6. I recently tried to open an account with HDFC and their sales executive talks of a 6% interest rate on that account when the amount is over 1lakh. I received a call from the bank executive to confirm if I was informed correctly about the features. So the executive said that the account would receive a 4% interest rate until the balance is 1lakh. When the balance reaches 1.25lakhs, 25000 would be moved to an FD for 1 year and 1day at a higher interest rate.

    1. Oh a FD, but what if you want to withdraw the money, shouldn’t they just give the high interest on 25k without blocking it for a year. That defeats the whole purpose really.

  7. Outlook money had an article in Aug 2011 (which had inspired me to my post) It pays to strike the right balance which might help your readers

    Note: At present, each bank follows its own schedule including monthly, quarterly and and half yearly for paying interest rates on savings accounts. The Reserve Bank of India(RBI) wants banks to pay the interest to depositors at a uniform period of three months

  8. I did a post on how banks calculate the saving interest rate based on daily balance Saving Bank Account:Do you know how interest is calculated and more

    Quoting from it:
    If Savings bank account offers 4% interest per annum to the savers(Saving rates got deregulated on 25th Oct 2011 after that few banks revised their rates. ). The interest is calculated on the daily balance in your account. Let’s show it by an example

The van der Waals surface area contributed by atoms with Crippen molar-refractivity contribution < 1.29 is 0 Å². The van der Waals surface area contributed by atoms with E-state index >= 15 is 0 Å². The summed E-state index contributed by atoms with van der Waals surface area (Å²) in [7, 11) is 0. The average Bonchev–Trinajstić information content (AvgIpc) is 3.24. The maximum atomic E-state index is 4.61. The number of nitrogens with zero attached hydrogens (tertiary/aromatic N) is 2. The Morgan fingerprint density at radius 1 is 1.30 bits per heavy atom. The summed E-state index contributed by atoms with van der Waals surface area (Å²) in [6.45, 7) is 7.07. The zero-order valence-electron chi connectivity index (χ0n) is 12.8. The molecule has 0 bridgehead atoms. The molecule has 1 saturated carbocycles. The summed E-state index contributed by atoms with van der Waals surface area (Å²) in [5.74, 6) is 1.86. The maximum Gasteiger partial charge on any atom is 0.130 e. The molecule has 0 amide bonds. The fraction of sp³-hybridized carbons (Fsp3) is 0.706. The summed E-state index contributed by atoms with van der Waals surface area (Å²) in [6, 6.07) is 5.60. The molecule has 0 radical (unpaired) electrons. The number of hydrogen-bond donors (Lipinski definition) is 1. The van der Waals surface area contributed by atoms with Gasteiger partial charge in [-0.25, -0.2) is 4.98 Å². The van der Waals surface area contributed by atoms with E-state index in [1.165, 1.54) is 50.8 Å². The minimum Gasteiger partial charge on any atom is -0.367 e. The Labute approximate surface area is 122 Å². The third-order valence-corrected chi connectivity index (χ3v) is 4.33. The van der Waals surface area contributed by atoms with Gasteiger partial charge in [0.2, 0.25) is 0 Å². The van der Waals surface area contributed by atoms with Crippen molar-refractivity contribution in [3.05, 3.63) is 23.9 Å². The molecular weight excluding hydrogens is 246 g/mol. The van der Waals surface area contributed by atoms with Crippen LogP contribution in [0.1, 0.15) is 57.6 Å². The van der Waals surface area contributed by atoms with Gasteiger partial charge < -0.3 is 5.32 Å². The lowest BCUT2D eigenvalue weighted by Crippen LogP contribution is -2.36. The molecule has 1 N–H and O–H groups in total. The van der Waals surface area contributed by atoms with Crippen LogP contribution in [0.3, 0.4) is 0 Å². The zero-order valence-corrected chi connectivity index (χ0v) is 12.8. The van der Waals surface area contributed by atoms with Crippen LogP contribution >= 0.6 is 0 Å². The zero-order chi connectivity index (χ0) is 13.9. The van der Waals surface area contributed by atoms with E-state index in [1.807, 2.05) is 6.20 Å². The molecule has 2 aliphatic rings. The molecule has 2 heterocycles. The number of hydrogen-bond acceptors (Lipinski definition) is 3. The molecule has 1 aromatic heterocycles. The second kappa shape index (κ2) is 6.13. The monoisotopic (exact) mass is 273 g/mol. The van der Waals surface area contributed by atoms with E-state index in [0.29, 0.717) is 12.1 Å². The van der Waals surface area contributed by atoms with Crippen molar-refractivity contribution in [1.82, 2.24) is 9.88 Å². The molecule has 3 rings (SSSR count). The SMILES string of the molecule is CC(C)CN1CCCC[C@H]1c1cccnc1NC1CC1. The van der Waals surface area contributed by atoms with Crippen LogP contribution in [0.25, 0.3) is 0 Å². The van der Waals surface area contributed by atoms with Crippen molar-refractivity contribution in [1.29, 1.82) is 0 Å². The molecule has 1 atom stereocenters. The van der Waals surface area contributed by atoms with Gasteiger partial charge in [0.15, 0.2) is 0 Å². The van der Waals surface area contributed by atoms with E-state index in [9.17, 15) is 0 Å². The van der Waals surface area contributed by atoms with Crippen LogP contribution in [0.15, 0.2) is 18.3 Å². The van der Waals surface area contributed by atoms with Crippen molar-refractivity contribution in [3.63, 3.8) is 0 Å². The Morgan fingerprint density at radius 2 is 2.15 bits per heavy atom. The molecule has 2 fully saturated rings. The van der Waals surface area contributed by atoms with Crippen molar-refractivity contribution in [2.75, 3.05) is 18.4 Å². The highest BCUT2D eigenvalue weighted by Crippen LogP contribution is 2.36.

Say on 1st Aug Rs 70,000 is credited into your account. On 5th August after some withdrawls balance in your account is Rs 55000. You had Rs 70,000 for 4 days at 4% per annum. So how much interest did you earn? The formula is:
    Interest = Principal or amount in the account * Number of days * Daily Interest Rate

    Daily Interest Rate = Interest rate per annum /365 days
    At 4% Daily Interest Rate is: 4%/365 = 0.010958%
    So after plugging in the values the calculations are as follows:
    When balance is 70,000 for 4 days = (70,000 * 4 * . 0.010958)/100 = 30.68
    When balance is 55,000 for 4 days = (55000 * 4 * . 0.010958)/100 = 30.14

    So my guess is it is based on balance amount. So 7% only on those days in which amount is over Rs 1,00,000.
    I have an account in HDFC bank which hasn’t raised it’s interest 🙁

  9. I doubted that the term “differential rate” means that the depositor will get lower rate for up to 1 lakh and any balance over will get the higher rate. So I checked with one of my friends who worked at a bank (in India) and he said that it is a simple formula where any balance above 1 lakh gets the higher rate. No tiering. Also, if RBI gives a directive on something like this it has to be sure the computer systems can handle it. When moving to the daily product method RBI had to ensure the systems can handle the new method. A 2 tier calculation means the banks system may have to change methodology on the software side.

    1. Okay, so according to your friend – in this example entire 1.25 lakhs gets 7% right? That’ll be good if that’s case. This is certainly one place where I’d be happy to be wrong.